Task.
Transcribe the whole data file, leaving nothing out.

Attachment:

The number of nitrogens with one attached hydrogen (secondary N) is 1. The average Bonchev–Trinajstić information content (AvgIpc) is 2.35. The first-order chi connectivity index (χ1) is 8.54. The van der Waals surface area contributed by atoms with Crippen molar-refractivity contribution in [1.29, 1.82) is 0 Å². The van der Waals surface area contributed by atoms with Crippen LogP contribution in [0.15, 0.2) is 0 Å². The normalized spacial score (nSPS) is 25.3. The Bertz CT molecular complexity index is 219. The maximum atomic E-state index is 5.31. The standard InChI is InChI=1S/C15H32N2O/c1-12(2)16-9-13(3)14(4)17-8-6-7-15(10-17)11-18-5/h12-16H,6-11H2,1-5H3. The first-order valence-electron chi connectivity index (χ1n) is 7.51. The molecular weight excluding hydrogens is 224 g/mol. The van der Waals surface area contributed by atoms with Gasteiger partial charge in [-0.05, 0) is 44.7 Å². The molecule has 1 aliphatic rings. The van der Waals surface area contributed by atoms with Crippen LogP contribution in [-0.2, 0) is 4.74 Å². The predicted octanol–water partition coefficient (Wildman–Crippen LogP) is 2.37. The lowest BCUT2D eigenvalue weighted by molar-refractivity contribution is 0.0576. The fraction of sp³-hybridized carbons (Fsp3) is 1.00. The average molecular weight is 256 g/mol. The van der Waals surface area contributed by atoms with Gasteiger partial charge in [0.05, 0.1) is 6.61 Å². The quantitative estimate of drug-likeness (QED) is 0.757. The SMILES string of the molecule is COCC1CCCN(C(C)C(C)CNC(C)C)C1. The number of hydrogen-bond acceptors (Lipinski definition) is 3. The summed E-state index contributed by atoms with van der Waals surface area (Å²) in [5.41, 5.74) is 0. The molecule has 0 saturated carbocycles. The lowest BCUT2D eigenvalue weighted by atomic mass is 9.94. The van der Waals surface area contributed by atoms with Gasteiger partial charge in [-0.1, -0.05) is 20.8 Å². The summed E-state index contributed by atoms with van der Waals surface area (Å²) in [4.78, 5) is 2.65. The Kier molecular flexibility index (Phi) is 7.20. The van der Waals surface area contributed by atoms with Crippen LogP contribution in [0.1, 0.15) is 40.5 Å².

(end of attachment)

The number of nitrogens with one attached hydrogen (secondary N) is 1. The average Bonchev–Trinajstić information content (AvgIpc) is 2.35. The first-order chi connectivity index (χ1) is 8.54. The van der Waals surface area contributed by atoms with Crippen molar-refractivity contribution in [1.29, 1.82) is 0 Å². The van der Waals surface area contributed by atoms with Crippen LogP contribution in [0.15, 0.2) is 0 Å². The normalized spacial score (nSPS) is 25.3. The Bertz CT molecular complexity index is 219. The maximum atomic E-state index is 5.31. The standard InChI is InChI=1S/C15H32N2O/c1-12(2)16-9-13(3)14(4)17-8-6-7-15(10-17)11-18-5/h12-16H,6-11H2,1-5H3. The first-order valence-electron chi connectivity index (χ1n) is 7.51. The molecular weight excluding hydrogens is 224 g/mol. The van der Waals surface area contributed by atoms with Gasteiger partial charge in [-0.05, 0) is 44.7 Å². The molecule has 1 aliphatic rings. The van der Waals surface area contributed by atoms with Crippen LogP contribution in [-0.2, 0) is 4.74 Å². The predicted octanol–water partition coefficient (Wildman–Crippen LogP) is 2.37. The lowest BCUT2D eigenvalue weighted by molar-refractivity contribution is 0.0576. The fraction of sp³-hybridized carbons (Fsp3) is 1.00. The average molecular weight is 256 g/mol. The van der Waals surface area contributed by atoms with Gasteiger partial charge in [0.05, 0.1) is 6.61 Å². The quantitative estimate of drug-likeness (QED) is 0.757. The SMILES string of the molecule is COCC1CCCN(C(C)C(C)CNC(C)C)C1. The number of hydrogen-bond acceptors (Lipinski definition) is 3. The summed E-state index contributed by atoms with van der Waals surface area (Å²) in [5.41, 5.74) is 0. The molecule has 0 saturated carbocycles. The lowest BCUT2D eigenvalue weighted by atomic mass is 9.94. The van der Waals surface area contributed by atoms with Gasteiger partial charge in [-0.1, -0.05) is 20.8 Å². The summed E-state index contributed by atoms with van der Waals surface area (Å²) in [4.78, 5) is 2.65. The Kier molecular flexibility index (Phi) is 7.20. The van der Waals surface area contributed by atoms with Crippen LogP contribution in [0.1, 0.15) is 40.5 Å².